The suburb we grew up in was probably best described as middle class. When we moved there from Merlynston the houses were springing up in an estate where there were no made roads or footpaths [they were to come later on].
Funny when you look back on childhood how the summers always seemed hotter, the winters colder, and the rain heavier.
Richardson Street where we lived was covered in pot holes - in summer it was dusty, in winter, wet and muddy, and on those really cold mornings the puddles in the potholes would freeze. There were no gutters, instead open drains which were a constant source of fascination. In the spring they were lined with waist high weeds in which lived caterpillars of different sizes and colours and the water that flowed constantly down the hill fed by the drains from houses had weird red worms that lived in it. And of course there were rats, which used to scarper when Dad would pour a couple of gallons of petrol down the drain and then light it with a match each weekend.
Along Eley Road there was a paddock covered with piles of clean fill probably dumped from the housing estate. It was an adventure playground for us kids - great trails to ride the bikes on great places to have yonnie and brinnie fights with the other kids in the neighbourhood. For those who don't remember what yonnies and brinnies were, they were stones, of all shapes and sizes and it was great fun hiding behind the mounds of dirt and chucking hand grenades at the other kids. Remarkably no-one ever really got hurt, the odd bruise but no broken bones or hurt eyes.
Between the mounds was "the creek". It had no name flowing out of large pipes where Swinborne St met Eley Road. The pipes were good things to explore too and it was a challenge to see how far up them you could get before being spooked and rushing back out again. The creek wound it's way through the dirt mounds until it eventually joined Gardiners Creek at the Box Hill Golf Course. There was all sorts of rubbish dumped in it and along it's length, old cars, bits and pieces of machinery, you name it.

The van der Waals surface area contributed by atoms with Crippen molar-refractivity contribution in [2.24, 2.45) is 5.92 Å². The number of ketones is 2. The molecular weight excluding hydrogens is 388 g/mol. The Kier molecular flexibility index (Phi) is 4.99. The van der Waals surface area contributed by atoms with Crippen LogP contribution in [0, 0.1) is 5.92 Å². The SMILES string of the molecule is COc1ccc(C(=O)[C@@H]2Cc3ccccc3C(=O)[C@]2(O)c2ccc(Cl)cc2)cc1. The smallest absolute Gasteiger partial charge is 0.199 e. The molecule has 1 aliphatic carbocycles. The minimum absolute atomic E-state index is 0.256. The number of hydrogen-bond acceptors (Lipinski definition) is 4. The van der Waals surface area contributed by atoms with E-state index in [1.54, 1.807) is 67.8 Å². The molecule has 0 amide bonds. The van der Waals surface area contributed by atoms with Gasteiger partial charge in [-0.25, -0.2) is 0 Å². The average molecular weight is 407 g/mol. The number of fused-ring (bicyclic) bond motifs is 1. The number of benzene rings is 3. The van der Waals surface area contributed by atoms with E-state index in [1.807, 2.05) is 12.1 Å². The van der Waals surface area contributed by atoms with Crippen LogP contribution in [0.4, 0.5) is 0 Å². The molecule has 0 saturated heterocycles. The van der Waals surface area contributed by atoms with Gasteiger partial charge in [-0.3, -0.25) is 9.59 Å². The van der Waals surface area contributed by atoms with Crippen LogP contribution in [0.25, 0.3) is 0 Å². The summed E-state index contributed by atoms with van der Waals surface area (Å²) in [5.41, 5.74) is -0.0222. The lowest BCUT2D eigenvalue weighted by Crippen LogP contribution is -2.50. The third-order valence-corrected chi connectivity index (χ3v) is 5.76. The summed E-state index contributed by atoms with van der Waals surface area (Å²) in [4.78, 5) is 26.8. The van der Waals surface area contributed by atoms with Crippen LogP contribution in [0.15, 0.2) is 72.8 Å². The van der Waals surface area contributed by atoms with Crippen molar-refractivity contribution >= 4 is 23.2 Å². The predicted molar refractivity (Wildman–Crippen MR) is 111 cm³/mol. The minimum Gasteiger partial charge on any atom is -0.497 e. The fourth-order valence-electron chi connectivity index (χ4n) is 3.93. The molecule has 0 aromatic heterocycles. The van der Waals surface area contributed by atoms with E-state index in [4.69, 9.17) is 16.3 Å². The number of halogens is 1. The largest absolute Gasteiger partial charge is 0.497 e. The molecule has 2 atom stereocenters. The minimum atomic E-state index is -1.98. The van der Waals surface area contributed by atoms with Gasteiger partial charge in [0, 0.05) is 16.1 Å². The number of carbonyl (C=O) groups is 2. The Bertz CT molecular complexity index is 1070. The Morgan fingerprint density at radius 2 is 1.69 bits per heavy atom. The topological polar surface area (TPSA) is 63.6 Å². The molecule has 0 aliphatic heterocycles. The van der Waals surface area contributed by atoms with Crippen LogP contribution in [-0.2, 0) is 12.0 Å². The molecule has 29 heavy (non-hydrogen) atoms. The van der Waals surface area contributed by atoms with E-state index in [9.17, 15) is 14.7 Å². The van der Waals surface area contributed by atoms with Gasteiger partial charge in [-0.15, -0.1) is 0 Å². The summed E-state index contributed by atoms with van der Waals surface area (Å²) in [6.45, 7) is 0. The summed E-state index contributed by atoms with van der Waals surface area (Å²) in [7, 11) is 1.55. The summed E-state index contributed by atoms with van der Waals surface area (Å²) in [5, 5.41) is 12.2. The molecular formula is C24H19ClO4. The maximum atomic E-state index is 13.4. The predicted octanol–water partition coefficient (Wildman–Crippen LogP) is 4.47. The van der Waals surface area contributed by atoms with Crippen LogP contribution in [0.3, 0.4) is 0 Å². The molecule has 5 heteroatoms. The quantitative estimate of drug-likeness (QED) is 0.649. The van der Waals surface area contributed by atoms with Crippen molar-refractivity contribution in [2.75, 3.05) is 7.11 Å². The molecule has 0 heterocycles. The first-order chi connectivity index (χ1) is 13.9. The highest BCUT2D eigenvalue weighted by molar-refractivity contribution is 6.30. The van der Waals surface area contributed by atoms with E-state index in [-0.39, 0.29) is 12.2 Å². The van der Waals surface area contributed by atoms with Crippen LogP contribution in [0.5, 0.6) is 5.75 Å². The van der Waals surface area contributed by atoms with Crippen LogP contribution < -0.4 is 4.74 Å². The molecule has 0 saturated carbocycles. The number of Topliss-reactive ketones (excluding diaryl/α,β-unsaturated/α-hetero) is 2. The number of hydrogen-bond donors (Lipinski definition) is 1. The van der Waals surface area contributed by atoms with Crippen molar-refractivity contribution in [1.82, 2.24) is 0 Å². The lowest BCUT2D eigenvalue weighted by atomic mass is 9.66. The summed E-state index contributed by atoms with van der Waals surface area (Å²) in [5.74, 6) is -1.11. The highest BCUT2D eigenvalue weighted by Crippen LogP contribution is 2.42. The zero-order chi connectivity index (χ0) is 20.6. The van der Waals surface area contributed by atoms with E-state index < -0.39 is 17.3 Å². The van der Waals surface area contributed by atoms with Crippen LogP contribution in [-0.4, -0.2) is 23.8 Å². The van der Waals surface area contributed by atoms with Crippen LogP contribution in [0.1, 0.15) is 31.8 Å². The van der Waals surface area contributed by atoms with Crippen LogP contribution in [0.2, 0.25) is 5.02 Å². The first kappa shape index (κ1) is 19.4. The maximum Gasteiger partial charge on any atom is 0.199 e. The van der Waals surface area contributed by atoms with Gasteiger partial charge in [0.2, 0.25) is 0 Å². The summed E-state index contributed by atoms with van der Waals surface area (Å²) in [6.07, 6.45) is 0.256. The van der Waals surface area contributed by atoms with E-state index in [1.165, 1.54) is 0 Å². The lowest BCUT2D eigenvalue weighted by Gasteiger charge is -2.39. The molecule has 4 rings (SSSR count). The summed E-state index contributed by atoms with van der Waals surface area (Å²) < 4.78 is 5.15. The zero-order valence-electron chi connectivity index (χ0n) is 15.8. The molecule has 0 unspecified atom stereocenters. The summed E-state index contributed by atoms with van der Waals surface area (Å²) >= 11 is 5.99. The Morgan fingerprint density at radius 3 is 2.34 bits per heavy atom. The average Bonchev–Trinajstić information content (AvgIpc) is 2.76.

At one point there was a large pond which filled when the creek flow increased with heavy rain. This pond was surrounded by blackberry bushes but you could crawl through tunnels beneath them to get to the banks of the pond. That was another magical place, filled with tadpoles that I'd catch and take home to keep in a bucket. I'd often raise some until they grew legs. At one stage dad built a small pond, that couldn't hold water and had a few rocks which we tried to keep them in. They kept disappearing and I always thought they'd made their way back to the creek.
Eley Road was lined with Water Gums [Tristania Laurina] and in the spring they were populated with Emporer Gum Caterpillars and I also used to harvest them and keep them some of which spun their cocoons and emerged as Emporer Gum moths.
As I got older the vacant paddocks were filled with houses, the open drains were piped and the roads made. Even "The Creek" was piped in and the mounds of dirt flattened so that it became a "proper" park complete with kids playground. But you know what, with the disappearance of the disorder went the fun. No more yonnie fights, no more screaming through puddles on your bike, no more tadpoles or catterpillars, or trips up dark pipes. Do kids really have more fun these days. I doubt it!